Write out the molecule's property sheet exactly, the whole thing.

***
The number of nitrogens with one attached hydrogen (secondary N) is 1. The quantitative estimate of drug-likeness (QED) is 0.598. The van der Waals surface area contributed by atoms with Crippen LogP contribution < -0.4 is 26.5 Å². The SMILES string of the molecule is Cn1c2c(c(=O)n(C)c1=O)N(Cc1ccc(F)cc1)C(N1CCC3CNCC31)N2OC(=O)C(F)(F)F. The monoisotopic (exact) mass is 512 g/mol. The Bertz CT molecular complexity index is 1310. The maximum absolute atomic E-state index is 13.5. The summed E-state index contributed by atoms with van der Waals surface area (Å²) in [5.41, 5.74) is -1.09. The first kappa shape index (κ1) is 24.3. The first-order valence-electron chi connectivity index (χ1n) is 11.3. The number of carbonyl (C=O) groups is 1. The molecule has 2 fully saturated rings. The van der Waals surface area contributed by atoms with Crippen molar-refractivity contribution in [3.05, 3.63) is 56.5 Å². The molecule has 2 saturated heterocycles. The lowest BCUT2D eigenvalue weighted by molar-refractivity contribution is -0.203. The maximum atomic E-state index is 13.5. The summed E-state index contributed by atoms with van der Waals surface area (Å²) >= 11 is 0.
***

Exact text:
The number of nitrogens with one attached hydrogen (secondary N) is 1. The quantitative estimate of drug-likeness (QED) is 0.598. The van der Waals surface area contributed by atoms with Crippen LogP contribution < -0.4 is 26.5 Å². The SMILES string of the molecule is Cn1c2c(c(=O)n(C)c1=O)N(Cc1ccc(F)cc1)C(N1CCC3CNCC31)N2OC(=O)C(F)(F)F. The monoisotopic (exact) mass is 512 g/mol. The Bertz CT molecular complexity index is 1310. The maximum absolute atomic E-state index is 13.5. The summed E-state index contributed by atoms with van der Waals surface area (Å²) in [5.41, 5.74) is -1.09. The first kappa shape index (κ1) is 24.3. The first-order valence-electron chi connectivity index (χ1n) is 11.3. The number of carbonyl (C=O) groups is 1. The molecule has 2 fully saturated rings. The van der Waals surface area contributed by atoms with Crippen molar-refractivity contribution in [3.05, 3.63) is 56.5 Å². The molecule has 2 saturated heterocycles. The lowest BCUT2D eigenvalue weighted by molar-refractivity contribution is -0.203. The maximum atomic E-state index is 13.5. The summed E-state index contributed by atoms with van der Waals surface area (Å²) >= 11 is 0.